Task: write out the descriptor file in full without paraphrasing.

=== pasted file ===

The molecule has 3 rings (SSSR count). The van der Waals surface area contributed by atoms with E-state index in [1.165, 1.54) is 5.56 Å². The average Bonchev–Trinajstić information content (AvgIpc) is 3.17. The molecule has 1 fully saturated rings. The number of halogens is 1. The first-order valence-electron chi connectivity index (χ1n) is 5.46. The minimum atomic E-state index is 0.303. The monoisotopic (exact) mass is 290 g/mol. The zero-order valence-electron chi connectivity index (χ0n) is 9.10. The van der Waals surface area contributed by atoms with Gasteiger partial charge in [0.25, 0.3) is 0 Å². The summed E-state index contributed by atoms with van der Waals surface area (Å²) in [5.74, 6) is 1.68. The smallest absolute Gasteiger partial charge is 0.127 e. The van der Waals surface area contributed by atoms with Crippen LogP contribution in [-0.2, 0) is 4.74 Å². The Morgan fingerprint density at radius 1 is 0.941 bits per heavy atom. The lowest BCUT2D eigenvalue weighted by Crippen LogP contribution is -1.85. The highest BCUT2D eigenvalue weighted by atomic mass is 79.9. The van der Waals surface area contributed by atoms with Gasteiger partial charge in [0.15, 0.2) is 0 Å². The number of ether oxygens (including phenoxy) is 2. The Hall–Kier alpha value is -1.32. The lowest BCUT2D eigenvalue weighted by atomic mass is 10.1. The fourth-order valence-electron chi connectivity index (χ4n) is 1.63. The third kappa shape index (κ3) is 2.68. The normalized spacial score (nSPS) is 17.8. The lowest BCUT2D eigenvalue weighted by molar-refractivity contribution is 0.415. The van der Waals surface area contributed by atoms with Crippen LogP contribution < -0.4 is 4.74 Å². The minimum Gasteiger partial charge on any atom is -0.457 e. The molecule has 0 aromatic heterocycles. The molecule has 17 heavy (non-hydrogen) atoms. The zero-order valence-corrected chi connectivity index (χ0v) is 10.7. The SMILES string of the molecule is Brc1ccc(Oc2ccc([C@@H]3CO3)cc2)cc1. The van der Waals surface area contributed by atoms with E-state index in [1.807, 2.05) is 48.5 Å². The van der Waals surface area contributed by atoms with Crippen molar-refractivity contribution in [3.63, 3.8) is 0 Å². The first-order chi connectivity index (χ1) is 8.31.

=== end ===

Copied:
The molecule has 3 rings (SSSR count). The van der Waals surface area contributed by atoms with E-state index in [1.165, 1.54) is 5.56 Å². The average Bonchev–Trinajstić information content (AvgIpc) is 3.17. The molecule has 1 fully saturated rings. The number of halogens is 1. The first-order valence-electron chi connectivity index (χ1n) is 5.46. The minimum atomic E-state index is 0.303. The monoisotopic (exact) mass is 290 g/mol. The zero-order valence-electron chi connectivity index (χ0n) is 9.10. The van der Waals surface area contributed by atoms with Gasteiger partial charge in [0.25, 0.3) is 0 Å². The summed E-state index contributed by atoms with van der Waals surface area (Å²) in [5.74, 6) is 1.68. The smallest absolute Gasteiger partial charge is 0.127 e. The van der Waals surface area contributed by atoms with Crippen LogP contribution in [-0.2, 0) is 4.74 Å². The Morgan fingerprint density at radius 1 is 0.941 bits per heavy atom. The lowest BCUT2D eigenvalue weighted by Crippen LogP contribution is -1.85. The highest BCUT2D eigenvalue weighted by atomic mass is 79.9. The van der Waals surface area contributed by atoms with Gasteiger partial charge in [0.15, 0.2) is 0 Å². The number of ether oxygens (including phenoxy) is 2. The Hall–Kier alpha value is -1.32. The lowest BCUT2D eigenvalue weighted by atomic mass is 10.1. The fourth-order valence-electron chi connectivity index (χ4n) is 1.63. The third kappa shape index (κ3) is 2.68. The normalized spacial score (nSPS) is 17.8. The lowest BCUT2D eigenvalue weighted by molar-refractivity contribution is 0.415. The van der Waals surface area contributed by atoms with Crippen LogP contribution < -0.4 is 4.74 Å². The minimum Gasteiger partial charge on any atom is -0.457 e. The molecule has 0 aromatic heterocycles. The molecule has 17 heavy (non-hydrogen) atoms. The zero-order valence-corrected chi connectivity index (χ0v) is 10.7. The SMILES string of the molecule is Brc1ccc(Oc2ccc([C@@H]3CO3)cc2)cc1. The van der Waals surface area contributed by atoms with E-state index in [1.807, 2.05) is 48.5 Å². The van der Waals surface area contributed by atoms with Crippen molar-refractivity contribution in [3.63, 3.8) is 0 Å². The first-order chi connectivity index (χ1) is 8.31.